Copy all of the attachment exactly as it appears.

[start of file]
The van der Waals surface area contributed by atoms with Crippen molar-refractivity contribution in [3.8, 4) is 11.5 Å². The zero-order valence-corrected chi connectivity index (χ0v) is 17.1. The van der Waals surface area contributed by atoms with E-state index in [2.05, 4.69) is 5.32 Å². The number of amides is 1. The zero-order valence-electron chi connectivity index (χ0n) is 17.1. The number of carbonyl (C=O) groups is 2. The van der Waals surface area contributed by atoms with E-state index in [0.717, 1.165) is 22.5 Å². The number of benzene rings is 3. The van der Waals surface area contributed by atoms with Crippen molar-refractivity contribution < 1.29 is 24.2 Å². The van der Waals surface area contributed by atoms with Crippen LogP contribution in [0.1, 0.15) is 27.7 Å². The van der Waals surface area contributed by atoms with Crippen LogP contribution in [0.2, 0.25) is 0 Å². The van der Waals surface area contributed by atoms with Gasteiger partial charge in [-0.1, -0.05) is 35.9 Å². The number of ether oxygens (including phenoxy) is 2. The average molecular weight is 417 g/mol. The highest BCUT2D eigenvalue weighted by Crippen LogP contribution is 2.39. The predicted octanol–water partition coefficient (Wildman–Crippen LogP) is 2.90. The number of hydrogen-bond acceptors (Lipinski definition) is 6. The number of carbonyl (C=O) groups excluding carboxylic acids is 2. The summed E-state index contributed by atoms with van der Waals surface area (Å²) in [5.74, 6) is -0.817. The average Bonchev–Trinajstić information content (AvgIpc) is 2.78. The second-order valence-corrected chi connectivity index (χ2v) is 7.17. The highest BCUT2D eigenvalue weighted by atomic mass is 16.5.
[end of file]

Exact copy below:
The van der Waals surface area contributed by atoms with Crippen molar-refractivity contribution in [3.8, 4) is 11.5 Å². The zero-order valence-corrected chi connectivity index (χ0v) is 17.1. The van der Waals surface area contributed by atoms with E-state index in [2.05, 4.69) is 5.32 Å². The number of amides is 1. The zero-order valence-electron chi connectivity index (χ0n) is 17.1. The number of carbonyl (C=O) groups is 2. The van der Waals surface area contributed by atoms with E-state index in [0.717, 1.165) is 22.5 Å². The number of benzene rings is 3. The van der Waals surface area contributed by atoms with Crippen molar-refractivity contribution < 1.29 is 24.2 Å². The van der Waals surface area contributed by atoms with Crippen LogP contribution in [0.1, 0.15) is 27.7 Å². The van der Waals surface area contributed by atoms with Crippen LogP contribution in [0.2, 0.25) is 0 Å². The van der Waals surface area contributed by atoms with Gasteiger partial charge in [-0.1, -0.05) is 35.9 Å². The number of ether oxygens (including phenoxy) is 2. The average molecular weight is 417 g/mol. The highest BCUT2D eigenvalue weighted by Crippen LogP contribution is 2.39. The predicted octanol–water partition coefficient (Wildman–Crippen LogP) is 2.90. The number of hydrogen-bond acceptors (Lipinski definition) is 6. The number of carbonyl (C=O) groups excluding carboxylic acids is 2. The summed E-state index contributed by atoms with van der Waals surface area (Å²) in [5.74, 6) is -0.817. The average Bonchev–Trinajstić information content (AvgIpc) is 2.78. The second-order valence-corrected chi connectivity index (χ2v) is 7.17. The highest BCUT2D eigenvalue weighted by atomic mass is 16.5.